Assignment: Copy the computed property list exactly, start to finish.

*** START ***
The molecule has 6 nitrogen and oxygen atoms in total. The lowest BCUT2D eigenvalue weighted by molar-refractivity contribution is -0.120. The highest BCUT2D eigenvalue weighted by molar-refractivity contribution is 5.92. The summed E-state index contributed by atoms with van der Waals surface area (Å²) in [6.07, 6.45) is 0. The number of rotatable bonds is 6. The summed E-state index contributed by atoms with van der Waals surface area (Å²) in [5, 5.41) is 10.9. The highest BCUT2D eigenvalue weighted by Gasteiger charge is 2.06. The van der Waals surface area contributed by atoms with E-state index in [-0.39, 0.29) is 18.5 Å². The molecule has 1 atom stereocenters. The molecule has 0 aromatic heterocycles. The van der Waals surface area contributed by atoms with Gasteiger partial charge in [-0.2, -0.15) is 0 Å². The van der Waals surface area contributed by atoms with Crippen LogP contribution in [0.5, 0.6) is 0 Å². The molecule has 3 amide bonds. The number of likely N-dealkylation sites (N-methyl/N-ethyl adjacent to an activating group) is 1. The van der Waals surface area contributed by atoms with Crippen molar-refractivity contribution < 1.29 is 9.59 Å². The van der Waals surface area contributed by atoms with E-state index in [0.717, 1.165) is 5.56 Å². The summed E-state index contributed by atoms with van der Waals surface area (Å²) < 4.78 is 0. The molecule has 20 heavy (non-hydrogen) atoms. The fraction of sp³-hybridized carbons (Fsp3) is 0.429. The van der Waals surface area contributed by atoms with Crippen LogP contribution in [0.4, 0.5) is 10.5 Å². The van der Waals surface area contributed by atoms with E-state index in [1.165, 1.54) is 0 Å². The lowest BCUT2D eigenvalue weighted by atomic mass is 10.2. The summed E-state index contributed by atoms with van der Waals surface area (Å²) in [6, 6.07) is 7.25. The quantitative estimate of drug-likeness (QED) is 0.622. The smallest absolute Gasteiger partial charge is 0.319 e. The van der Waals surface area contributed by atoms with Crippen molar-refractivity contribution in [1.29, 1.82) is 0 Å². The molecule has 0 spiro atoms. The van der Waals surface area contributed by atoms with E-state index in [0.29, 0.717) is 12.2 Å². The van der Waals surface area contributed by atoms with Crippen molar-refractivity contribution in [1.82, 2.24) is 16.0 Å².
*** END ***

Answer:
The molecule has 6 nitrogen and oxygen atoms in total. The lowest BCUT2D eigenvalue weighted by molar-refractivity contribution is -0.120. The highest BCUT2D eigenvalue weighted by molar-refractivity contribution is 5.92. The summed E-state index contributed by atoms with van der Waals surface area (Å²) in [6.07, 6.45) is 0. The number of rotatable bonds is 6. The summed E-state index contributed by atoms with van der Waals surface area (Å²) in [5, 5.41) is 10.9. The highest BCUT2D eigenvalue weighted by Gasteiger charge is 2.06. The van der Waals surface area contributed by atoms with E-state index in [-0.39, 0.29) is 18.5 Å². The molecule has 1 atom stereocenters. The molecule has 0 aromatic heterocycles. The van der Waals surface area contributed by atoms with Gasteiger partial charge in [-0.2, -0.15) is 0 Å². The van der Waals surface area contributed by atoms with Crippen LogP contribution in [0.5, 0.6) is 0 Å². The molecule has 3 amide bonds. The number of likely N-dealkylation sites (N-methyl/N-ethyl adjacent to an activating group) is 1. The van der Waals surface area contributed by atoms with Crippen molar-refractivity contribution < 1.29 is 9.59 Å². The van der Waals surface area contributed by atoms with E-state index in [0.717, 1.165) is 5.56 Å². The summed E-state index contributed by atoms with van der Waals surface area (Å²) < 4.78 is 0. The molecule has 20 heavy (non-hydrogen) atoms. The fraction of sp³-hybridized carbons (Fsp3) is 0.429. The van der Waals surface area contributed by atoms with Crippen LogP contribution in [0.4, 0.5) is 10.5 Å². The van der Waals surface area contributed by atoms with E-state index in [1.165, 1.54) is 0 Å². The lowest BCUT2D eigenvalue weighted by atomic mass is 10.2. The summed E-state index contributed by atoms with van der Waals surface area (Å²) in [6, 6.07) is 7.25. The quantitative estimate of drug-likeness (QED) is 0.622. The smallest absolute Gasteiger partial charge is 0.319 e. The van der Waals surface area contributed by atoms with Crippen molar-refractivity contribution in [1.29, 1.82) is 0 Å². The molecule has 0 spiro atoms. The van der Waals surface area contributed by atoms with E-state index in [0.29, 0.717) is 12.2 Å². The van der Waals surface area contributed by atoms with Crippen molar-refractivity contribution in [1.82, 2.24) is 16.0 Å².